Monday, June 09, 2008

Encaustic Conference Part 1

I'm safely home from Boston and the 2nd Annual Encaustic Painting Conference is a sunny memory. I've been 6 hours on the plane so you'll forgive this short post. The Conference was extraordinary in many ways. My vision is clearer. My world is larger. As the graffiti on the bathroom wall said, "I'm not who I was yesterday".

This is my beloved room mate who shall remain un-named because I didn't get permission. She saved me from the first day when the rain poured down and she outfitted me in the proper clothes which I did not bring. She was endlessly cheerful and fun; we stayed up late and partied just as I love to do; getting to know another person well is a wonderful tonic. Thank you, Miss A. for making my experience deep and wide. We will meet again.

These are the women I said good-bye to this morning and then quickly walked away from with a lump in my throat. They were beyond kind, especially Ruth who showed several of us all over Boston and deepened the experience by recounting wonderful stories as we took in the sights. The east coast experience is very different from the west coast experience it seems to me and I felt stimulated and fascinated by the contrasts.

This is the spartan room I shared with A. At first it was spartan. Later on it was filled with art conversations and laughter. There were 6 of us upstairs sharing 2 bathrooms, a living and dining room, and a kitchen. We gathered several times to compare notes and admire each other's work. Laptops were passed from hand to hand as we shared websites.

This is one of the demonstrators, Paula Roland, teaching monotype encaustic over a hot box. All I can say about the technique is "wow" and "let me at it". Combined with my printmaking experience I think I am off on a new tangent in the coming days.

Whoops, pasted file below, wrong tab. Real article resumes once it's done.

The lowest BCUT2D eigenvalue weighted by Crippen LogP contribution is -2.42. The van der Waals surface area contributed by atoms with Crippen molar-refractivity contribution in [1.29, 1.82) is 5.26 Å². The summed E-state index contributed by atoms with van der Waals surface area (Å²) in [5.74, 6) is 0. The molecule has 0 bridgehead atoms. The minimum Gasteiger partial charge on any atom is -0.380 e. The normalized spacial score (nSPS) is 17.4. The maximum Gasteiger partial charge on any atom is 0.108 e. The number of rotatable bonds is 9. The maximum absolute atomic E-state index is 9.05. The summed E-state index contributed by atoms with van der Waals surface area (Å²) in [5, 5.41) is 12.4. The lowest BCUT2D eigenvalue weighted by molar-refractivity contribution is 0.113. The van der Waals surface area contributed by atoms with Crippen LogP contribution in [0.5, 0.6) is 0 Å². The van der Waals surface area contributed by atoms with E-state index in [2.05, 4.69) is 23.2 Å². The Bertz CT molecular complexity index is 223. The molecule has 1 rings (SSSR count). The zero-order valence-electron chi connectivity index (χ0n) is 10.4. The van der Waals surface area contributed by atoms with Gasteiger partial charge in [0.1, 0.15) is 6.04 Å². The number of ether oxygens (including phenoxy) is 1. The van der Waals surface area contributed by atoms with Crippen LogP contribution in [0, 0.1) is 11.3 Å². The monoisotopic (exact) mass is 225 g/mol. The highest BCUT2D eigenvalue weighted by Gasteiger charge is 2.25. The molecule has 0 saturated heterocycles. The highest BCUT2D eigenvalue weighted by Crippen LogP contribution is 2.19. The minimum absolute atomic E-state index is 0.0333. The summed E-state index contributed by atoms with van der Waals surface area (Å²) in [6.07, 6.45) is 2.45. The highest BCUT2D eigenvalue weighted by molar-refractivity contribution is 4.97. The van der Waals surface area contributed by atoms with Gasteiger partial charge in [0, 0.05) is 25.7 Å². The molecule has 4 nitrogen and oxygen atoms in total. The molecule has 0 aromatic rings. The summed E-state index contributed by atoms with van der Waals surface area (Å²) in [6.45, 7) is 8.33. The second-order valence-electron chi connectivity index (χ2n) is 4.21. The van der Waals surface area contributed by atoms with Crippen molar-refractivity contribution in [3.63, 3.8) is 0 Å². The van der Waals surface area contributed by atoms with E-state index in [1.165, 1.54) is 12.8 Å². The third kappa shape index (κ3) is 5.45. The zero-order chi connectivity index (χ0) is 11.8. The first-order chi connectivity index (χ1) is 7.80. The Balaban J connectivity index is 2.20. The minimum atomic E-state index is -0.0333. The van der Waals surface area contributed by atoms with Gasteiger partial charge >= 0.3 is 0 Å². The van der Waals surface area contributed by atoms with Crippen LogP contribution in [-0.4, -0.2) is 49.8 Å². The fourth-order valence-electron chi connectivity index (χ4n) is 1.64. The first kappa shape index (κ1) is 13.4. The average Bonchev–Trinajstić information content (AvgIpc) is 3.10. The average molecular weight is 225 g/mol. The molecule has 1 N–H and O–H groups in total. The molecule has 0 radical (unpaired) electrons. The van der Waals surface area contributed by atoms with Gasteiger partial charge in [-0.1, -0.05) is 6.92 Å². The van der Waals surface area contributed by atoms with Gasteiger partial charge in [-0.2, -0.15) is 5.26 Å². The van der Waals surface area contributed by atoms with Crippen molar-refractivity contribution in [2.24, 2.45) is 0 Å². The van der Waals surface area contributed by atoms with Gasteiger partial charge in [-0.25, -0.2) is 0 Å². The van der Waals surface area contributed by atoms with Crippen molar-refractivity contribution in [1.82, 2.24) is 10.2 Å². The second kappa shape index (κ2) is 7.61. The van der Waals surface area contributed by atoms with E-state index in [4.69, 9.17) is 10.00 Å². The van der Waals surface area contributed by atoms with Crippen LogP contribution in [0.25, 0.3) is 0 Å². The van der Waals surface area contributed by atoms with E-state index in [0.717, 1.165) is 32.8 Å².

I attended around 10 sessions of either demonstrations, presentations or panel discussions in the 3 days of the conference. The teachers were luminaries of the encaustic community. Kay Walkingstick was the keynote speaker and Joanne Mattera, author of The Art of Encaustic Painting, was the organizer of the conference.

More reportage in the coming days. But for now, rest.

I'm a little delirious right now but filled to the eyeballs with new ideas and wonderful memories.


Ro Bruhn said...

Sounds like a great time was had by all Judy. Look forward to seeing what you created. These type of events are so inspiring.

K Hutchinson said...

WOWZERS sounds like a wonderful time! I can't wait to see what you made! After seeing your work- I am always so inspired!

Heather, said...

Monotype encaustic over a hot box...that sounds like a grand adventure! Can't wait to hear more...

katie said...

welcome home weary traveler.

the photos alone look so enticing - the people so warm and kind (and i'm sure talented), sounds wonderful! i can't wait to see and hear about all you've learned.


Karen Cole said...

GREEN with envy, I am. Viridian, chromium oxide and every other one you can think of.

Karen Cole said...

Any sign of Tony Scherman??? I LOVE his work.

Candace said...

Judy, your posts always fill me with hope and colors, ideas and vicarious memories. Thanks so much and rest up!

Looking forward to your creations.

A.Smith said...

Nothing like sharing what we know to make a bond with those we don't. That is to me the very essence of retreats, conferences and so forth.
Coming back energized, filled with ideas, sharing, and giving and taking as in the end, that is what truly builds artists' communities.

Rest now, the sun is coming up to stay-or so "they" say- until next week. Then come out and play. Good to have you back home.


Anonymous said...

ah judy my love, you are ceaseless in your exploration and discovery of new art worlds.

onward and upward great & dear one!

Anonymous said...

Looks amazing! I can't wait to see the mono printing with the hot box thing... wow

Anonymous said...